Communicating With the Public about Climate Change

I reviewed a number of experts’ suggestions regarding climate communications and here I briefly summarize what they say, with respect but also with a sense of the challenge of the task. Time is not on our side, and I don’t believe one size fits all; instead one must consider with whom you will communicate and what you expect that person or people to do in response. I am skeptical that there is any formula for guaranteed success, notably with certain key policymakers, such as climate deniers in Congress. Nonetheless it is valuable to consider what the experts say and to craft messages thoughtfully and intentionally.

Experts agree that “for most people ‘the science’ is only a very small part of what climate change means to them,” says one source, adding, “How will climate change impact on the way we travel, the food we eat, and the way we heat our homes? These are the kinds of questions that the public engage with – not so much ‘what is climate change?’, but ‘what should we do about it?’”

“People assess risk based on their values, worldviews and identities; facts are processed through these pre-existing beliefs and ideas,” says another. Merely repeating the scientific consensus is not by itself likely to be a persuasive strategy—even if you, your friends, or I find scientists’ understandings, and the data on which they are based, to be compelling.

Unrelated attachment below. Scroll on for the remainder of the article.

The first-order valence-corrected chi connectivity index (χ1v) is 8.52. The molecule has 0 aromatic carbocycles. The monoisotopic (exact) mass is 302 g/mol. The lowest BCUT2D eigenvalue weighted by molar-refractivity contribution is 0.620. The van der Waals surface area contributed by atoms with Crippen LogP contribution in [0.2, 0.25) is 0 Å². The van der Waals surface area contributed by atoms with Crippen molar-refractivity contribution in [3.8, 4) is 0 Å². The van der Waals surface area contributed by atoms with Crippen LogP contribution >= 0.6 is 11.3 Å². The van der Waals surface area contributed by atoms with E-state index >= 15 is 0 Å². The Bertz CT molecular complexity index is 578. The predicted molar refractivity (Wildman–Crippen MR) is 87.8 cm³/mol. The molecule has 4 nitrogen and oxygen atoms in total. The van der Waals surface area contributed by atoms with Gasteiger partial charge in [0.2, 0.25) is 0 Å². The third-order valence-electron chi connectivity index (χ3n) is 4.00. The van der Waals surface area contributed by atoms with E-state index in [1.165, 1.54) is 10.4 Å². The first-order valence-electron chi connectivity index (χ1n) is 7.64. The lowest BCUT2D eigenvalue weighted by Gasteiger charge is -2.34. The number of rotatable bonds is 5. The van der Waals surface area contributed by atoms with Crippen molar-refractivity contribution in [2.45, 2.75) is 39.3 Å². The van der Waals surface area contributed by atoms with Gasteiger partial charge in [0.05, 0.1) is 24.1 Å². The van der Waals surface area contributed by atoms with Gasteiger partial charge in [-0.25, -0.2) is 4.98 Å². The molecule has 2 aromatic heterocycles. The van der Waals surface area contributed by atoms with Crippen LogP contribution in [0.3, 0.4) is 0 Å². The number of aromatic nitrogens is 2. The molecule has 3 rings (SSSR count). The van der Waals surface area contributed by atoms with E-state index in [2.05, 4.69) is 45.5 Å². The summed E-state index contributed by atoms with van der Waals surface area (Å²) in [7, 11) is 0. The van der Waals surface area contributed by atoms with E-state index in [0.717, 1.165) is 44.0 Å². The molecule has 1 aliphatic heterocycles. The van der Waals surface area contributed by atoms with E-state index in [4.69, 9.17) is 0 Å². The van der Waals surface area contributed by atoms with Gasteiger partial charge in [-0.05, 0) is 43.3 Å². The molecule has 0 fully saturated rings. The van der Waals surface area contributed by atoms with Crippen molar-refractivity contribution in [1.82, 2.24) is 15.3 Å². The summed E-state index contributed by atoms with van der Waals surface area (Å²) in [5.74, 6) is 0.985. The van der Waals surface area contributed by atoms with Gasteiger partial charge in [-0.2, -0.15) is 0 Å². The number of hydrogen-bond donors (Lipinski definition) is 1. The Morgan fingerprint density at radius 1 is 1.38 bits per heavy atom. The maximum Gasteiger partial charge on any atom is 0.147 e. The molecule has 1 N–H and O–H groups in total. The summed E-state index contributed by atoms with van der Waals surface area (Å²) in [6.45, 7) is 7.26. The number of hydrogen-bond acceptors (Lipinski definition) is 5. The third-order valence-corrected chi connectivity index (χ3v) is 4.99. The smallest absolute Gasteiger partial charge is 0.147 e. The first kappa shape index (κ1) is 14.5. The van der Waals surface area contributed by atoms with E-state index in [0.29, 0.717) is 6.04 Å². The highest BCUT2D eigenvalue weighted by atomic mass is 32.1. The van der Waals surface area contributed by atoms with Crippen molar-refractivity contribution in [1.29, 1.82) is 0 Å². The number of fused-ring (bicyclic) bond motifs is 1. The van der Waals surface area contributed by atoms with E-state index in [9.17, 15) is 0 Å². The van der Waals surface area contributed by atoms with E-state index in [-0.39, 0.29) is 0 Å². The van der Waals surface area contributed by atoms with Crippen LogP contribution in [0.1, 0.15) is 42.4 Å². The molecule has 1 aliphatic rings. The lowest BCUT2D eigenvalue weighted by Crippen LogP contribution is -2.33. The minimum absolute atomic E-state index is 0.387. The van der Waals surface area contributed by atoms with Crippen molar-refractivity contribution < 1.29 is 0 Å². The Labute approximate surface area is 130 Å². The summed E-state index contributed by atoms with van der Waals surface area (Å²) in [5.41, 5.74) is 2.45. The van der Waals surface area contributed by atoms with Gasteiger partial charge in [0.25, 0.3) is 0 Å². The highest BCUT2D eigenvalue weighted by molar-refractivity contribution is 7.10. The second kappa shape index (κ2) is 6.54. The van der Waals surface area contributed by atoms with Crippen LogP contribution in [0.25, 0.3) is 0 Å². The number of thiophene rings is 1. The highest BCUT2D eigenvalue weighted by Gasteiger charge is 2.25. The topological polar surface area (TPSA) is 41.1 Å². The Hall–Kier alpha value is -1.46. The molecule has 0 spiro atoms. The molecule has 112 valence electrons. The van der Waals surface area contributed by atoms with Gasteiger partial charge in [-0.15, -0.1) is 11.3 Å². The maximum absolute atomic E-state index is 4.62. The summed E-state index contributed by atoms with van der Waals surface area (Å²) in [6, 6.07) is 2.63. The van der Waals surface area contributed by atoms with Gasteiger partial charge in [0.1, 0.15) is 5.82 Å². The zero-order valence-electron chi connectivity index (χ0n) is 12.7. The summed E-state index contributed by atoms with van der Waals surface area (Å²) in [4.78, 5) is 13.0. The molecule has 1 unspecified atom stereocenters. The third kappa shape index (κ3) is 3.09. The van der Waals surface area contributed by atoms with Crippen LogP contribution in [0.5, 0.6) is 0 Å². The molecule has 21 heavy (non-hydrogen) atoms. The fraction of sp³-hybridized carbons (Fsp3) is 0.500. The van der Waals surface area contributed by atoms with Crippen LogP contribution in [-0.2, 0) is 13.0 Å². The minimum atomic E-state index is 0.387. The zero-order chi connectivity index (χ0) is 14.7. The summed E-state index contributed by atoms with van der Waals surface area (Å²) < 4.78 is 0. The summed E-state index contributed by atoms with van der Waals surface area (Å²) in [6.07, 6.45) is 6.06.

Do you want to communicate with cultural conservatives? One expert suggests first showing conservatives information about geo-engineering in order to trigger their “cultural cognition” that favors technological solutions to problems. Experiments showed that this framing was helpful; it made conservatives in the experimental condition more willing to accept results of a climate change study compared to those in the control condition.

A study conducted in England in 2012 focused on communicating with center-right audiences and suggested using four narratives or frames to engage these audiences more effectively: localism, energy security, the green economy (also called ‘new’ environmentalism), and the Good Life (e.g., maintaining public health and controlling flood damage). The authors say it is time to move climate change “out of its left-wing ghetto, and into the mainstream.”

To accomplish that goal the authors suggest building communication around eight guiding principles, namely by using a frame that:

  1. Focuses on local, observable impacts that are relevant to people’s daily lives and frames the stakes in terms of community, economic and individual well-being, not just data.
  2. Begins with what audiences (or stakeholders) care about and answers the question of “what does this mean for me.” For community leaders or members, the top concern might be reducing the harmful impacts of more extreme and frequent flooding events. For farmers, water availability might be key.
  3. Builds on non-partisan values like protection, responsibility, ingenuity, stewardship and fairness.
  4. Taps uncertainty as a reason to act and emphasizes the benefits of being prudent. Insurance is sold not based on an exact probability of a risk, but on the understanding that even if there is a small chance of a devastating event and you can take steps to prevent or prepare for it, why not do so?